In countries like the Democratic Republic of Congo, Nigeria, Columbia or Indonesia it seems evident that natural resource wealth does not automatically translate into economic or societal welfare. In much contrast, exploitation of natural resources seems to affect socio-economic as well as political development negatively and furthermore, it often correlates with the outbreak and escalation of violent conflicts. Aspects of just distribution, representation and recognition are essential to solving such conflicts.
While the completed predecessor project on business in zones of conflict comparatively analyzed corporations from various sectors, the follow-up project focuses on the role of corporations in such justice-related conflicts around natural resources. Corporations participate in the exploitation of resources and are buyers in global resource markets. Finally, especially in recent years, they are direct participants in various initiatives to govern natural resources at the local, national and global level.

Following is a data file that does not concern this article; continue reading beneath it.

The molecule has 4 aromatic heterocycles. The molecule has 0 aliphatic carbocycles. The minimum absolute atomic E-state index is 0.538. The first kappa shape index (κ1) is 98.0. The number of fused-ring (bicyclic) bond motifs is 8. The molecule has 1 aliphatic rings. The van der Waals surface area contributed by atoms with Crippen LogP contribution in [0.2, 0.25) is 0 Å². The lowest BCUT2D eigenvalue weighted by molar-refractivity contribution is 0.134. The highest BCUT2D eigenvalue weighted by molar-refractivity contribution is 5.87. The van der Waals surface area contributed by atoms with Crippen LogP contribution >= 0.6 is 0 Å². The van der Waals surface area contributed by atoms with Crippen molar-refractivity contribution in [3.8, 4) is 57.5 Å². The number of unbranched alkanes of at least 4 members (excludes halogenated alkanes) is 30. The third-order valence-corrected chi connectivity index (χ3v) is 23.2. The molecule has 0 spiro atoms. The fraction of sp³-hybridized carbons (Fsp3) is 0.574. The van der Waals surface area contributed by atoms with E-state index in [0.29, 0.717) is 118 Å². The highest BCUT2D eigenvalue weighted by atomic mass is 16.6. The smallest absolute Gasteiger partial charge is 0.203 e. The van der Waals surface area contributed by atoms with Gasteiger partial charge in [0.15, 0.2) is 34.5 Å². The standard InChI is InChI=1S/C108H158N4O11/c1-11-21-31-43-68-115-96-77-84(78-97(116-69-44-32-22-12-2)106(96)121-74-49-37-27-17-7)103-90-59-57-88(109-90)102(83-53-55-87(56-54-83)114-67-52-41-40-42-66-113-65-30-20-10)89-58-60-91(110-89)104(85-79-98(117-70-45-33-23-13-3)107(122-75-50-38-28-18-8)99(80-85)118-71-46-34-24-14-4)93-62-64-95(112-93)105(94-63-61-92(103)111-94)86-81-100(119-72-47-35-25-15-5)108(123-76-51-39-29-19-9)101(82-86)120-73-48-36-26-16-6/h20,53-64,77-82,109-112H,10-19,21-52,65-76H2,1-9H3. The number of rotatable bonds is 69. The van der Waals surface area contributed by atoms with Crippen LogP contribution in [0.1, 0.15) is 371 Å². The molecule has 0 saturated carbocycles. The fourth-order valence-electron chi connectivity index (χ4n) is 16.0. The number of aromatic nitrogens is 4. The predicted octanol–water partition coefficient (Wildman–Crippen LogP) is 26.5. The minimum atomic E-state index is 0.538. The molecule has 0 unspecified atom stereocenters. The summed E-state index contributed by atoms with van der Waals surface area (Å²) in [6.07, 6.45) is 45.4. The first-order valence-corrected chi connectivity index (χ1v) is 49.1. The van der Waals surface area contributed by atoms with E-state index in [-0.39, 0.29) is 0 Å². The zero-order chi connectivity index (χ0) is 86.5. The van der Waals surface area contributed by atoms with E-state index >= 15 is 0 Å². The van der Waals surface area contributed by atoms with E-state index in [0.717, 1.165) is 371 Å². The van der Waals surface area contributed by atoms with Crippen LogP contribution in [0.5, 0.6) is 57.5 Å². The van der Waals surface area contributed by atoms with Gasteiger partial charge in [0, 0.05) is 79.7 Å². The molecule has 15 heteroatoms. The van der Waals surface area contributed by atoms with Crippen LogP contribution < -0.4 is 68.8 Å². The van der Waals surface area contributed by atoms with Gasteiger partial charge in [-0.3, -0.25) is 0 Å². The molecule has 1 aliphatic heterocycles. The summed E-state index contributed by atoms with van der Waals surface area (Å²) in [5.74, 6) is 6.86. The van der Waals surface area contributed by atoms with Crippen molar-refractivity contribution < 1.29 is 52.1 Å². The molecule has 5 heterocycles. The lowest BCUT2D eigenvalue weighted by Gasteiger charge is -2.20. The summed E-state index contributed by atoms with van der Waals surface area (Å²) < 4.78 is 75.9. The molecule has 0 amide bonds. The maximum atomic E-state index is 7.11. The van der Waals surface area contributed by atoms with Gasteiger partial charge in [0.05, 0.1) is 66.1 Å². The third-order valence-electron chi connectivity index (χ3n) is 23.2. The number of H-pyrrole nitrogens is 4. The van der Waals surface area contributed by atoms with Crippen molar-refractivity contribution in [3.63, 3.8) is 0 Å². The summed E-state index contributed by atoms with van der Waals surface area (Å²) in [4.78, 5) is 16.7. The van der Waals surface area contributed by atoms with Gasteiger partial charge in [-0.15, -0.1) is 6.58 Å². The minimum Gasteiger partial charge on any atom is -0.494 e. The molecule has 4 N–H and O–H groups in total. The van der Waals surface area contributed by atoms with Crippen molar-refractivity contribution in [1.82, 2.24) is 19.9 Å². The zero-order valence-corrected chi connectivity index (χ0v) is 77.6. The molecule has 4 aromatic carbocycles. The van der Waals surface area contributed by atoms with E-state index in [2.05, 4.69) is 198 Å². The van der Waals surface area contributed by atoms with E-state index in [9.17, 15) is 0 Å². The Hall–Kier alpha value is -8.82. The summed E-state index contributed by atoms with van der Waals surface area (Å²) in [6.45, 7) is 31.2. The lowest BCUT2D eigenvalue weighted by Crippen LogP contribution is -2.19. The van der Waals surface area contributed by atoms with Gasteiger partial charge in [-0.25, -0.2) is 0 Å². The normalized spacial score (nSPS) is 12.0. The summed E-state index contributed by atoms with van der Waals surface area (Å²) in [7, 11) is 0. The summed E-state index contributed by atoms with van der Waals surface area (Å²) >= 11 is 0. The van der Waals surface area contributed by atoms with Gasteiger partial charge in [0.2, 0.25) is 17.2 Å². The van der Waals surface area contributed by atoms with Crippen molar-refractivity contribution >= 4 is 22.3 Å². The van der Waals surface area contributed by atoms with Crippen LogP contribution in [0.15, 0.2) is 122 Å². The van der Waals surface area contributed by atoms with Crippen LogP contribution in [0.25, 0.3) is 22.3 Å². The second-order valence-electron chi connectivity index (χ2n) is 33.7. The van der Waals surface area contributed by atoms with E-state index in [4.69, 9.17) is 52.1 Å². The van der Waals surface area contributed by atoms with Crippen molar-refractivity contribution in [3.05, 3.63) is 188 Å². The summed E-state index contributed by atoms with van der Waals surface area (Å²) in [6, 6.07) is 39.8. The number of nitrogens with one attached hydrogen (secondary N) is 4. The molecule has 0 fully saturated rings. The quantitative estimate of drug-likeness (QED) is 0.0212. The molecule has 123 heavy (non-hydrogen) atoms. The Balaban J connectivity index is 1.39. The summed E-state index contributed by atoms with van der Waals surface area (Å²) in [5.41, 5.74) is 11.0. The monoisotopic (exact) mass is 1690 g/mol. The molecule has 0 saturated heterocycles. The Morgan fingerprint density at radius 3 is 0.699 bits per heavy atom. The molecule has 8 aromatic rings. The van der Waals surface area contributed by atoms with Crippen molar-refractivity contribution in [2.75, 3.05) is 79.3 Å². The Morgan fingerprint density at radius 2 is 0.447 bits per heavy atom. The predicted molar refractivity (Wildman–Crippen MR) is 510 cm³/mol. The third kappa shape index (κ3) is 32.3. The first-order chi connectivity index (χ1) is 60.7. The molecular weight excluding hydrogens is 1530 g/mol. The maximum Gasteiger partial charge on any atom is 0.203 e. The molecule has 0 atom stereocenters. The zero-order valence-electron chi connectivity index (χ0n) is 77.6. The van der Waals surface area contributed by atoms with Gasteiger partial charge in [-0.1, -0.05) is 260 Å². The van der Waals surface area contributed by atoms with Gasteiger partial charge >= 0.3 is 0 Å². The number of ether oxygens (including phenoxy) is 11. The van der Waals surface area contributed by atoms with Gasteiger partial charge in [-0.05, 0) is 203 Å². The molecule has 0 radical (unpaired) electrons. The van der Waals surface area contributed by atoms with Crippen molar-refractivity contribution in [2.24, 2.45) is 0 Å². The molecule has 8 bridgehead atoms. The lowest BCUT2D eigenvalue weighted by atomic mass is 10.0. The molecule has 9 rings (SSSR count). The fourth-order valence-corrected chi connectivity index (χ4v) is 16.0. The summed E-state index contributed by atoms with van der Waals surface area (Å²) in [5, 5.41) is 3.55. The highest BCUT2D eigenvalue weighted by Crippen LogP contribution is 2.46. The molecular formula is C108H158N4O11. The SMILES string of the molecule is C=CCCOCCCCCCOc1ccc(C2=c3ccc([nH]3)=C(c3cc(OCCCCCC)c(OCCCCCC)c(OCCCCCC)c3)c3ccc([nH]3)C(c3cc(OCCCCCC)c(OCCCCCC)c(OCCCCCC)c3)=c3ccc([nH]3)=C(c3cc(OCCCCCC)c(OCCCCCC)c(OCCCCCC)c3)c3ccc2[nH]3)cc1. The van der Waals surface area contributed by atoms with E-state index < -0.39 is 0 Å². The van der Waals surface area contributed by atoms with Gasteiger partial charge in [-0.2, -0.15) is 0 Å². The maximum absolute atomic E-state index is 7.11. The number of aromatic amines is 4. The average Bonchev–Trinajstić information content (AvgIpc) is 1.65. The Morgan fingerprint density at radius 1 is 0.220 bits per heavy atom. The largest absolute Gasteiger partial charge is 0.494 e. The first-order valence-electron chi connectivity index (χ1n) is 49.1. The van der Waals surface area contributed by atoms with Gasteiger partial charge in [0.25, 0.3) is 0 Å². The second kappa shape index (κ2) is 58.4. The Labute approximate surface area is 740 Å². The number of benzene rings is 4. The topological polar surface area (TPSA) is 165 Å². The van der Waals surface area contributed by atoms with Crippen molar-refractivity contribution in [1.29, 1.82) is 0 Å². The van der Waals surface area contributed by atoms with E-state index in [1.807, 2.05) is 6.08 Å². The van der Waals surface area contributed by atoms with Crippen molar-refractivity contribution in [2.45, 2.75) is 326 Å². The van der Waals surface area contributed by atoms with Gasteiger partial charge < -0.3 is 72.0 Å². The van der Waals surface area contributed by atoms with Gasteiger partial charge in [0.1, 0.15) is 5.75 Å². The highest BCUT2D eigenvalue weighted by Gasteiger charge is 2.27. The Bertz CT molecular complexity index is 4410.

Against this background, the project is guided by two overarching questions:
Conflicts over natural resources touch upon various dimensions of justice: They can arise over material distribution when, for example, land or property rights or revenues from resource exploitation are disputed. But conflicts can also relate to more procedural conceptions of justice where recognition and representation of local communities are at stake because the latter do not feel sufficiently represented or view resource exploitation as another symptom of cultural domination and ill-recognition.
Accordingly, the project will investigate the role of corporations in justice-related conflicts about natural resources from various perspectives and will ask, inter alia: